People often come to us for help in solving problems. Below are some of the more popular problems we solve.
How much can I spend in retirement?
Another way to phrase this problem is “will I run out of money?” When you were working and had a paycheck coming in each month you knew how much you could safely spend. Once retired, you may need to supplement your social security, pensions, and other steady income with money from savings. You need an income plan that can both help you establish how much you can spend, and provide a way to see if you are on track as the years go by. A good plan may allow you to spend more in the early, more active “go-go” years of retirement, then cut back as you move into the “slow-go years.” Creating an income plan is one of the key things we do for clients.
Do I have the right investments?
In today’s world, we are constantly being pitched a wide variety of investment options. Once you get to retirement how do you know what to choose? It all starts with the income plan. If you don’t have a plan for where the money will come from for the rest of your life how can you begin to know what to invest in? Yet many people we meet with seem to have a “junk drawer” of investment statements, with no idea how they fit into their retirement income goals. We help clients develop a plan, then fund it with investments it calls for.
I’m paying too much in taxes.
We have yet to meet the person that wants to pay more than their fair share of taxes. While working a person’s regular income usually came from a taxable paycheck, you had little control over the taxes you paid. This changes in retirement. For the first time, you may have significant control over where you take the money from and thus how much you pay in taxes. You may be able to balance the withdrawals over time to minimize your taxable income. You may even be able to “pre-pay” some taxes in a lower bracket using strategies like Roth conversions. We work with a client and their tax preparer to integrate their tax plan with their retirement income plan.
How will I pay for Long Term Care?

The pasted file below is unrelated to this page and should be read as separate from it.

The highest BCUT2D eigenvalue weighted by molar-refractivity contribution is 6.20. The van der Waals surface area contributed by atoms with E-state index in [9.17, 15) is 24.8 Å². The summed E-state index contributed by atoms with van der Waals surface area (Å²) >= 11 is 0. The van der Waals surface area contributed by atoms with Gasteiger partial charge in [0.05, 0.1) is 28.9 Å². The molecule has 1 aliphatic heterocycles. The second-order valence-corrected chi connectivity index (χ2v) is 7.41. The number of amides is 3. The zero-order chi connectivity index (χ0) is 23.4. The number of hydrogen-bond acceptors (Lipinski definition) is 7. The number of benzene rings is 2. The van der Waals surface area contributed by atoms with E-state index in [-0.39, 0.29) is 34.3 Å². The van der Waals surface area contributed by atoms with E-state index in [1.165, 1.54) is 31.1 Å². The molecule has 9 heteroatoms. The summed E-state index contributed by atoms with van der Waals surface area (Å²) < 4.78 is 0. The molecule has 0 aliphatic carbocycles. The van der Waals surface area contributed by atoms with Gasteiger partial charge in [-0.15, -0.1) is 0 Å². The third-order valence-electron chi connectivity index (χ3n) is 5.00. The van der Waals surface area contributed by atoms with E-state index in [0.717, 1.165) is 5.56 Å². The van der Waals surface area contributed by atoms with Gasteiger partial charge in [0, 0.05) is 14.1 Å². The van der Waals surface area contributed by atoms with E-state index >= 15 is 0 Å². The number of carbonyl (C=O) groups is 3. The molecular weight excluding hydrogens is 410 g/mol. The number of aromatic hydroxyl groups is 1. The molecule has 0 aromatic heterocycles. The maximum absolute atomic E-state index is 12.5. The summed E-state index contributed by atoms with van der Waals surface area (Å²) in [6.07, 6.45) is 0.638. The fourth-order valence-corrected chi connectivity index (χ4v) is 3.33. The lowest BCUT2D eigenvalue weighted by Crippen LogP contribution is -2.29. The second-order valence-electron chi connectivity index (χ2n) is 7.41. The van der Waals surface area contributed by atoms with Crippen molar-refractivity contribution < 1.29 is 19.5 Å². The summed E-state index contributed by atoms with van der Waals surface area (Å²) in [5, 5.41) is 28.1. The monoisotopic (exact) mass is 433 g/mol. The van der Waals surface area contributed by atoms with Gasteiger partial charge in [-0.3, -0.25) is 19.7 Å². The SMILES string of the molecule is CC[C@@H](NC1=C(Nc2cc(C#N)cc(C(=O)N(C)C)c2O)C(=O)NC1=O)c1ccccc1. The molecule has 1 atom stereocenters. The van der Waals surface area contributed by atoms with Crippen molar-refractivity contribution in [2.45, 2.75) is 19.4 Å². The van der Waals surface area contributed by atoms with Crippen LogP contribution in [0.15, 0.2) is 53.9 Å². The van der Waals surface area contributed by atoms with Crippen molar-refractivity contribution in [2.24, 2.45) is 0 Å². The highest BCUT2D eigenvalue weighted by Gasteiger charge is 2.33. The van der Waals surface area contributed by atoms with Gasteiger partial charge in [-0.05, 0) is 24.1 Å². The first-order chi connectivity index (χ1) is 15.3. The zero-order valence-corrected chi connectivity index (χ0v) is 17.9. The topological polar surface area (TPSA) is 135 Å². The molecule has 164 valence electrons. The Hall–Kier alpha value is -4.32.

The good news is we're living longer. The bad news is it often means we have increased medical cost. Traditional Long Term Care insurance has gotten more and more expensive. At the same time, newer “hybrid” policies have appeared on the market, opening up options we didn’t have before. We can help you compare your options and decided what strategy might be right for you.
Overview In May, the House of Representatives passed the Setting Every CommunityUp for Retirement Enhancement Act of 2019 (SECURE Act) with a remarkable bipartisan majority (417-3). One of the primary goals of the SECURE Act is to help current retirement plan owners maximize their savings efforts for long-term retirement income. Some of the features of the SECURE Act include: • Eliminating the maximum contribution age (currently 70 ½) for various retirement plans • Delaying the age when participants must begin taking required minimum distributions (RMDs) from tax-advantaged retirement accounts from70 ½ to 72 • Enabling more annuity options for retirement accounts • Requiring employer plans to provide participants an annual calculation of how much income their account’s lump-sum balance could…CONTINUE READING
Overview A college degree is widely considered the necessary foundation for an upwardly mobile career and ensuing lifestyle. But to pay the considerable tuition, dorm rental, meal plan and campus fees, students, parents, grandparents and even other relatives are applying for loans to help cover the full cost. Unfortunately, this has resulted in student loan debt becoming an increasingly onerous burden for people of all ages. Graduating with this type of financial burden can seriously impede a young adult’s ability to save and invest money, which leaves less time to take advantage of the power of compound interest. For middleaged parents and retirees, tapping into investments or having to pay off large loans can threaten long-term financial security. The financial…CONTINUE READING